What is an executor?

As an executor, you have some very important responsibilities. In summary, it is the role of the executor to manage the financial affairs of the deceased person from the time of their death until the assets are distributed in accordance with their will.

How many executors are there?

You might be appointed as the sole executor, or ther may be other people appointed jointly with you.

Is there a reading of the will

Generally not. We've written about this further in the article When is there a reading of the Will?.

As an executor, what do I do immediately upon the death of the willmaker?

The tasks of an executor are varied. This list can be worked through as needed and ask for help where you can.

  • Organise the funeral (involving discussion with other family members), and liaise with the funeral director regarding payment of the funeral account.
  • Confirm that the funeral director has notified Centrelink of the death.
  • Obtain the death certificate
  • Locate the last Will
  • Ensure home and cars are locked securely.
  • Contact home and contents insurance providers if possible and advise home is unoccupied.
  • Ensure cars remain registered and insured, however try to avoid driving cars unless absolutely necessary.
  • Clean out the fridge, turn off power points, mow lawns and other similar household jobs.
  • Deal with day to day tasks, such as:
    • Collecting mail and advise sender of the death;
    • Once you have the death certificate you can arrange for mail to be redirected to you
    • If bills are received, then notifying sender that account will be paid once funds are received for the Estate (keep a list of any outstanding accounts);
    • Once the death certificate and Will arrives, then redirecting mail;
    • Contacting service providers (telephone, mobile phone, internet, pay tv, ambulance subscription) to notify them of the death, and cancelling services if required;
    • Arranging for any pets to be cared for;
    • If guns were owned, locate keys to safe and relocate guns to a gun dealer to securely hold.
    • Manage deceased’s email and social media accounts
    • Cancel online subscriptions eg. Netflix
  • Call aged care facility if applicable and make arrangements to collect all personal items.
  • Gather paperwork relevant to the estate
    • Property title details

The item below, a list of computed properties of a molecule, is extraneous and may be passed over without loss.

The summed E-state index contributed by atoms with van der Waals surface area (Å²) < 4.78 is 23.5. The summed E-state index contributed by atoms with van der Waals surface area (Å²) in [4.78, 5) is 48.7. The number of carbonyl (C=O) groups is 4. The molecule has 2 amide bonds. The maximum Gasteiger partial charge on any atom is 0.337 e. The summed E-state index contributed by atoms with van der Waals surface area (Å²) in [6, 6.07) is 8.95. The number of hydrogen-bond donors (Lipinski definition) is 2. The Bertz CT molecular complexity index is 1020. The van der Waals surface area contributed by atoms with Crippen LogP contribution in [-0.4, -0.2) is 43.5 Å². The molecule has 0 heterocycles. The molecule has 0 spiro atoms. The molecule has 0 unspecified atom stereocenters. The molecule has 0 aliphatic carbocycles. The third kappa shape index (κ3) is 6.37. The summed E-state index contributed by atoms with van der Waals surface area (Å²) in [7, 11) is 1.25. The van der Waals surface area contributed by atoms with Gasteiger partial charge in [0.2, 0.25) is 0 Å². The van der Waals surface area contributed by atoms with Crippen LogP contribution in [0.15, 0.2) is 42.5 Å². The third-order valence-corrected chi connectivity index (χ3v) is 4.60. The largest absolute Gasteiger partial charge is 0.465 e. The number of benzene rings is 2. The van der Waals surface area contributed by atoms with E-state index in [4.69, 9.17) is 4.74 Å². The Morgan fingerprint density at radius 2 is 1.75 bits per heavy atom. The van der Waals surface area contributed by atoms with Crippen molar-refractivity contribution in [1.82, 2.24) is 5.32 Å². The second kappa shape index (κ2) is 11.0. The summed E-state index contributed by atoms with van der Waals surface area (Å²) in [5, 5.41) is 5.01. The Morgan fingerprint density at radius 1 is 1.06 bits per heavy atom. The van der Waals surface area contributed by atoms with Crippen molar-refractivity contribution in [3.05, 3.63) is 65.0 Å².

• Bank statements
    • Bank books
    • Mortgage statements
    • Credit card statements
    • Documents regarding shares
    • Documents regarding life insurance
    • House, contents, car and other insurance
    • Medical and other bills
    • Documents regarding aged care arrangements including accommodation bonds
    • Most recent tax returns
    • Recent Centrelink correspondence
    • Superannuation statements
    • Recent pay slips

Your remaining responsibilities could include:

  • Working with a lawyer to obtain a Grant of Probate (if the assets require this).
  • Collecting the Estate assets (which may involve having them valued) and looking after them for the benefit of the beneficiaries.
  • Notifying the beneficiaries and keeping them updated throughout the whole process.
  • Ascertaining whether there were any debts or liabilities left, and if so, arranging payment.
  • Keeping records and accounts of the Estate assets and liabilities.
  • Seeking advice from an Accountant regarding any potential tax liability, or whether any personal or Estate tax returns are required.
  • Once all debts are paid, to distribute the remaining assets in accordance with the Will.

How long does my role as Executor last?

By the time all of your responsibilities have been fulfilled and the Estate is finalised, 4-6 months may have elapsed, depending on the complexity of the Estate.

If the Estate involves property which needs to be sold, large share portfolios, unknown assets, or tax affairs which need to be completed for example, finalisation of the Estate could take considerably longer.


Our Will & Powers of Attorney team are able to answer any further questions you may have. Call 03 5445 1000 and ask to speak to someone.